Further, Counsel also opined that this Court has to also determine whether the suit land formed part of the estate of the late Yosia Sempa or the late Kanoni Ntambi. Premised on this, he argued that the Applicant has sought to provide evidence from the records of the 2nd Respondent that the suit land was part of the estate of the late Yosia Sempa, but not Kanoni Ntambi which evidence the Respondents circumvented through the consent judgment. He then submitted that the said consent judgment is a judgment in rem and; that it is unlawful on ground that it declares the root of the Applicant’s title illegal, without hearing her on the issue.
In submitting that the said judgment is a judgment in rem, Counsel relied on the case of Saroj Gandesha versus Transroad (Uganda) Ltd SCCA No.13 of 2009 wherein Court observed that such judgments are conclusive against all persons even when they are not parties to the proceeding, and are estopped from averring that the status of persons or things, or the right to title to property are other than what the Court has by its judgment declared it to be.
On the other hand, Counsel for the 1st Respondent argued that the application discloses no grounds for review and setting aside of the consent judgment. Counsel referred me to various authorities pertaining setting aside of consent judgments to wit Attorney General & Anor versus James Mark Kamoga & Anor SCCA No.8 of 2004, Hirani versus Kassam (1952) EACA 131, Goodman Agencies Ltd versus Ag & Hassa Agencies (K) Ltd Constitutional Petition No.03 of 2008; and those pertaining review of consent judgments to wit Section 82 of the Civil Procedure Act, O.46 r1(a) and (b) of the Civil Procedure Rules; Kalokola Kaloli versus Nduga Robert Misc. Application No.497 of 2014; Mohammed Allibhai versus W.E. Bukenya & Anor CA No.56 of 1996; Fx. Mubwike versus UEB HCMA No.98 of 2005, Combined Services Ltd versus Attorney General HCMA No. 200 of 2009, and Joyce L. Kusulakweguya versus Haider Somani & Anor HCMA No.040 of 2007.
Counsel also submitted to the effect that the application is an abuse of Court process for reasons he gave while referring me to the averments in the 1st Respondent’s affidavit in reply.
Amongst the reasons is that the Applicant is a party to the main suit whose proceedings are still ongoing and; that as such, she has the opportunity to be heard by defending her case against the 1st Respondent. In addition to that, he added that the said consent judgment is not binding upon the Applicant. He also contended that there is no evidence that the Respondents are circumventing the main suit as alleged by the Applicants.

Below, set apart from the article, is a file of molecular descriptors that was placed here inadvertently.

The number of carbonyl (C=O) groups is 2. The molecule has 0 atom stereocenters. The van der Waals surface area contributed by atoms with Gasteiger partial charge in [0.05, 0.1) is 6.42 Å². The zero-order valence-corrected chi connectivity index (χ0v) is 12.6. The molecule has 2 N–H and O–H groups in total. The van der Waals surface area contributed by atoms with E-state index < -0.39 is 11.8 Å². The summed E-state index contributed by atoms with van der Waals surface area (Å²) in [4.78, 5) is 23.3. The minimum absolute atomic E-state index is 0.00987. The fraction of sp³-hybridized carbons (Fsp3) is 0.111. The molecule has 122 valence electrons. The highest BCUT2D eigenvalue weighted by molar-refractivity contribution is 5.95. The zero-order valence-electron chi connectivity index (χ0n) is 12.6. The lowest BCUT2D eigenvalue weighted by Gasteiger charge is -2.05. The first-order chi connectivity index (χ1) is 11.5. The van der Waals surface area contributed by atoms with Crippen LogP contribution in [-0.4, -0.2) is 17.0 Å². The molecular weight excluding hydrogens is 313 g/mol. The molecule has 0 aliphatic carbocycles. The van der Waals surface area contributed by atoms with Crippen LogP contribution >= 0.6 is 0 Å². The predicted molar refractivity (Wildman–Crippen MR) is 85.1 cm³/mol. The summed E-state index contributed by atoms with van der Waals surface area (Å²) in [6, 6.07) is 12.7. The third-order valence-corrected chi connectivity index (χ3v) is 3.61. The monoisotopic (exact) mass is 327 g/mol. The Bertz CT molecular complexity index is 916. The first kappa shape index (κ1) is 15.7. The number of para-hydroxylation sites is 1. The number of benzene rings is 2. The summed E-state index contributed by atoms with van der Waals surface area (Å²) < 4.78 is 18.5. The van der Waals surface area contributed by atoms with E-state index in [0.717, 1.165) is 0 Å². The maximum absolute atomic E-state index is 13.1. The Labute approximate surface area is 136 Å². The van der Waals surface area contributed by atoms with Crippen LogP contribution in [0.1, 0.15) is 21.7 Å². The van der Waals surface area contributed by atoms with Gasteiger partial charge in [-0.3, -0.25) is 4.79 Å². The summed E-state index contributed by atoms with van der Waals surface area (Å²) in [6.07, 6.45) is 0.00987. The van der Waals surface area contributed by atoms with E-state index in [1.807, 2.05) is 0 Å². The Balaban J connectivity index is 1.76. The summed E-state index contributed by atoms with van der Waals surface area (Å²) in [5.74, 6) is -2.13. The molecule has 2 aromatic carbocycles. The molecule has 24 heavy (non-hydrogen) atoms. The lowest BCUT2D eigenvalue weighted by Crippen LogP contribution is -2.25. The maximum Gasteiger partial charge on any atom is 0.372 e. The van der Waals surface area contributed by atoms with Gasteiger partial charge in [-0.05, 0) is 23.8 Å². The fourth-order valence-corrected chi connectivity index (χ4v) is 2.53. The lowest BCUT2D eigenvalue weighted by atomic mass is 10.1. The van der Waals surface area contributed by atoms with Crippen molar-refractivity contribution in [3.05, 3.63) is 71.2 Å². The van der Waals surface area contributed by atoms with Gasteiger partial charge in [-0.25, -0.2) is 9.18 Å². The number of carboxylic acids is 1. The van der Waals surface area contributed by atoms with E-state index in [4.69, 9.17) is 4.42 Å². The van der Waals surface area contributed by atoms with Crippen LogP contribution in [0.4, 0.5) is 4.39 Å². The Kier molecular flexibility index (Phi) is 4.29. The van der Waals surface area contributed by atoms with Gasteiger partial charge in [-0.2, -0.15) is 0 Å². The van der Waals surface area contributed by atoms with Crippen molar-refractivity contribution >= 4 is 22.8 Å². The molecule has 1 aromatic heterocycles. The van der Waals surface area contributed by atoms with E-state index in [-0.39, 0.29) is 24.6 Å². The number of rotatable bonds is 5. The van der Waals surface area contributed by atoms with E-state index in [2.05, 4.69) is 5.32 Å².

I have had the benefit of appreciating the evidence on record and authorities cited by both Counsel in support of their respective cases and I shall now resolve as follows.
It is undisputed that the Applicant is not a party to the impugned consent judgment, a reason why he brought her application under O.46 of the Civil Procedure Rules SI 71-1. The said Order derives roots from Section 82 of the Civil Procedure Act which provides that;
“A person considering himself or herself aggrieved-
- by a decree or order from which an appeal is allowed but from which no appeal has been preferred; or,
- by a decree or order from which no appeal is hereby allowed……
may apply for a review of the judgment to the court which passed the decree or made the order…..”
In addition to the Section, O.46 r1 of the Civil Procedure Rules provides that applications of this nature must be premised on;
“the discovery of new and important matter or evidence which, after the exercise of due diligence, was not within his or her knowledge or could not be produced by him or her at the time when the decree was passed or the order was made, or on account of some mistake or error apparent on the face of the record, or for any other sufficient reason…”